Middle East & North Africa
Gulf economies hit hard and recoveries will be slow
Efforts to contain the coronavirus mean that the economies of the Middle East and North Africa will suffer their steepest downturn this year since the early 1980s. Egypt, Morocco and Tunisia are particularly vulnerable to draconian social distancing measures and travel restrictions. Dubai also looks exposed and the scale of the downturn and the expected delay to the World Expo may cause fresh debt problems. Meanwhile, lower oil production and the collapse in oil prices will weigh on the Gulf economies. We expect dollar pegs to remain intact but there is limited scope for a fiscal response meaning that, once the virus is brought under control, recoveries are likely to be slow going.
Weak demand to weigh on all commodity prices
Despite the unprecedented output cuts pledged by OPEC and its allies, the hit to demand from virus containment measures will mean that the oil market will remain oversupplied for much of this year. That said, we do expect prices to start to pick up later this year in tandem with somewhat stronger global economic activity. Industrial metals demand will also suffer as a result of the economic downturn created by coronavirus, but there will be some support for prices from supply disruptions and stimulus spending on infrastructure in China. By contrast, we think that the price of gold could rise further in the near term on the back of safe-haven buying.
UK Commercial Property
Retail rents to fall furthest, industrial more resilient
Due to containment measures, it is increasingly likely that investment activity will slump to very low levels in Q2, though a recovery is expected in the second half of the year. We expect rents to decline this year, with retail seeing the steepest falls and industrial most resilient. Despite lower interest rates and bond yields, property yields are expected to rise and all-property capital values could fall by as much 10% y/y in 2020.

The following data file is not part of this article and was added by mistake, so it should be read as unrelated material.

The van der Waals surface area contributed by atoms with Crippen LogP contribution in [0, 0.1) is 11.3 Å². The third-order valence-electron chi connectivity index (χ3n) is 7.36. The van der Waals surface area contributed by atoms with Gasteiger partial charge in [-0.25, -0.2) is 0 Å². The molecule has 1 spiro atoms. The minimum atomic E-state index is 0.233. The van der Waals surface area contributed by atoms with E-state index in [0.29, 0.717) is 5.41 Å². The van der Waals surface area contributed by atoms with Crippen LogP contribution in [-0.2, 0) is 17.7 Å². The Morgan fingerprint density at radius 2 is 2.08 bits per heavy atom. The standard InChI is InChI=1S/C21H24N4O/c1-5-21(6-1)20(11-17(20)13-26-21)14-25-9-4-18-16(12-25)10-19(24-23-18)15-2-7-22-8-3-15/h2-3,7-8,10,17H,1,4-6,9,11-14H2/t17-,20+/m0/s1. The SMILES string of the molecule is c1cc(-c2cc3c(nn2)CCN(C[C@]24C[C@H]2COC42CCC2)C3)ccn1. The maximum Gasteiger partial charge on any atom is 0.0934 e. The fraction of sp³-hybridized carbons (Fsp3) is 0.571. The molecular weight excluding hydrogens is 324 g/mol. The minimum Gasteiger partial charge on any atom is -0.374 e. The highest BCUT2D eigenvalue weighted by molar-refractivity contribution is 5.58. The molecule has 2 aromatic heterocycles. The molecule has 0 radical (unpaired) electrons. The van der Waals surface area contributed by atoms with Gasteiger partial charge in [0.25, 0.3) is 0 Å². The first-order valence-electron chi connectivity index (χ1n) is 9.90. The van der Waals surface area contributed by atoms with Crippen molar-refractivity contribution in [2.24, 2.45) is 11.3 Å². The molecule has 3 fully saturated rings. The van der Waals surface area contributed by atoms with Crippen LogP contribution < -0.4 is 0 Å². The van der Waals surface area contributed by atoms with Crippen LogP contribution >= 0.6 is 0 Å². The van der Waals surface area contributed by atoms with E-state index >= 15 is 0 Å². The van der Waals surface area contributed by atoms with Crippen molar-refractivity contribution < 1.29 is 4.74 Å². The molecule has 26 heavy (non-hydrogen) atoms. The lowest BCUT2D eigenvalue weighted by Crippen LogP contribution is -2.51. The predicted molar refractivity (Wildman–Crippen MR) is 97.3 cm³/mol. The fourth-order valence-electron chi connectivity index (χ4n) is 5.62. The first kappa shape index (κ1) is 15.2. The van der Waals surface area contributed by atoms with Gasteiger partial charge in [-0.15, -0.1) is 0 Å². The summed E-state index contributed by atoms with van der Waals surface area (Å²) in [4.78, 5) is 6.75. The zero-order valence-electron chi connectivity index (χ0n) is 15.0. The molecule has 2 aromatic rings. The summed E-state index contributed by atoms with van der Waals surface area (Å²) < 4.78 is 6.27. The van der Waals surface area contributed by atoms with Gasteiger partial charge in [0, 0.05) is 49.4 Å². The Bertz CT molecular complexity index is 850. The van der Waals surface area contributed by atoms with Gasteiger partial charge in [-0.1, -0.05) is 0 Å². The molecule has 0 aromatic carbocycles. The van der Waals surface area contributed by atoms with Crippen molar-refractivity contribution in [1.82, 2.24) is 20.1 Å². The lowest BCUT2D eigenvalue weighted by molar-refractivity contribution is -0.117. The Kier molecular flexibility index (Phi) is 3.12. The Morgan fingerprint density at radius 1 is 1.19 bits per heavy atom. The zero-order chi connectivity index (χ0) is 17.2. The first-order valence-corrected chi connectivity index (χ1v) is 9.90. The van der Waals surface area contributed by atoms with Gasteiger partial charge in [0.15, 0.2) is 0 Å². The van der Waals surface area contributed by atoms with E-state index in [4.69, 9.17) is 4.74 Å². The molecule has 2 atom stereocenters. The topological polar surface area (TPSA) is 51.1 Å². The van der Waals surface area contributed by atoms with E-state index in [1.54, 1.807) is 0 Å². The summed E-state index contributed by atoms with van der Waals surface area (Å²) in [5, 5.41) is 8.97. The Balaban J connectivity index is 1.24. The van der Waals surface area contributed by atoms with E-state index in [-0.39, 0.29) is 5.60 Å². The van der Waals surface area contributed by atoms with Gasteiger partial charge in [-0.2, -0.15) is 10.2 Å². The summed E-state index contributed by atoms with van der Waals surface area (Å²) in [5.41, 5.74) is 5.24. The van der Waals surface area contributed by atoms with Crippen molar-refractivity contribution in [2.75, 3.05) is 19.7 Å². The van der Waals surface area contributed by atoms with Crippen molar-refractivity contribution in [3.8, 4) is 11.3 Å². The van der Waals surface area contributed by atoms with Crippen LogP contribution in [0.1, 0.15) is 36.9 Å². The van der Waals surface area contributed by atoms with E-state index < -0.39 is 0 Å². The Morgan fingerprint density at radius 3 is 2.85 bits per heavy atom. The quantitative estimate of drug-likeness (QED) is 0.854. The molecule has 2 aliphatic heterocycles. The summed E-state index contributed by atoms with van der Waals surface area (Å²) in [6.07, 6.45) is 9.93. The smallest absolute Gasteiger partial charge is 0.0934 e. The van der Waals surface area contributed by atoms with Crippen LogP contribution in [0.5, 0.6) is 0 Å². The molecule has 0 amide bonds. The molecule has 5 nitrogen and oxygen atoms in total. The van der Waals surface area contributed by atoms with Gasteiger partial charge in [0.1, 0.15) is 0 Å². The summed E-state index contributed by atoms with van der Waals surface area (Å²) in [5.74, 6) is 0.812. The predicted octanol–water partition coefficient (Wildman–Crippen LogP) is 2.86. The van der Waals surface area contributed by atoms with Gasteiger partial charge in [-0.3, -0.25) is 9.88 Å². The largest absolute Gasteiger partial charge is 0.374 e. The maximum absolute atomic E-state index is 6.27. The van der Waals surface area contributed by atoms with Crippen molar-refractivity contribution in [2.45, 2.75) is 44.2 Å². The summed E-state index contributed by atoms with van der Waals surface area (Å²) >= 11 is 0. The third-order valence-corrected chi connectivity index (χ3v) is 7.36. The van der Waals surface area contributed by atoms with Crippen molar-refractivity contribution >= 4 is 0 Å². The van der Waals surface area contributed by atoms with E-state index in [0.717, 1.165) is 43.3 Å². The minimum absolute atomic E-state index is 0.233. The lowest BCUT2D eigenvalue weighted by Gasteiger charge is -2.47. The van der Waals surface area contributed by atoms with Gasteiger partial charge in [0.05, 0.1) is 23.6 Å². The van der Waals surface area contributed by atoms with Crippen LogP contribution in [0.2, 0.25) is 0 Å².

European Commercial Property
CEE markets most vulnerable
With European economic activity to be hit hard this year, we think that prime rents will drop, with the largest falls in the retail sector. Yields are also expected to rise in the near term, with CEE markets most vulnerable. However, if the virus is brought under control in coming months, we expect rental growth to bounce back. And the low interest rate environment will support property valuations, meaning prime office and industrial yields should continue their downward trend in many markets.
US Commercial Property
All-property capital values to fall by nearly 10% as activity slumps
Investment and leasing activity is set to fall, for both practical and economic reasons. Reduced occupier demand will cause rents to decline, particularly in the retail sector, while continued uncertainty will increase investors’ risk premium for holding real estate. We expect a combination of lower rental values and higher yields to push all-property capital values nearly 10% lower this year. This will be far smaller than the peak-to-trough fall in US REIT prices.
Housing transactions to collapse
The coronavirus lockdown will sharply cut housing transactions in Q2 – by perhaps 70% q/q, although transactions should partially bounce back in the second half of the year. We expect housing starts to fall in line with housing sales, as housebuilders pull back on construction in response to sharply falling revenues. Meanwhile, we expect the virus to trigger a fairly modest fall in house prices, as low interest rates, forbearance and government support help to keep the number of forced sellers low.
Home sales to fall to record lows, but prices shouldn’t crash
Disruption from the coronavirus will push home sales to record lows in the second quarter, but pent-up demand from the spring buying season and record low mortgage rates will help activity bounce back in the second half of the year. Widespread forbearance will prevent a house price crash, with a drop of around 4% likely.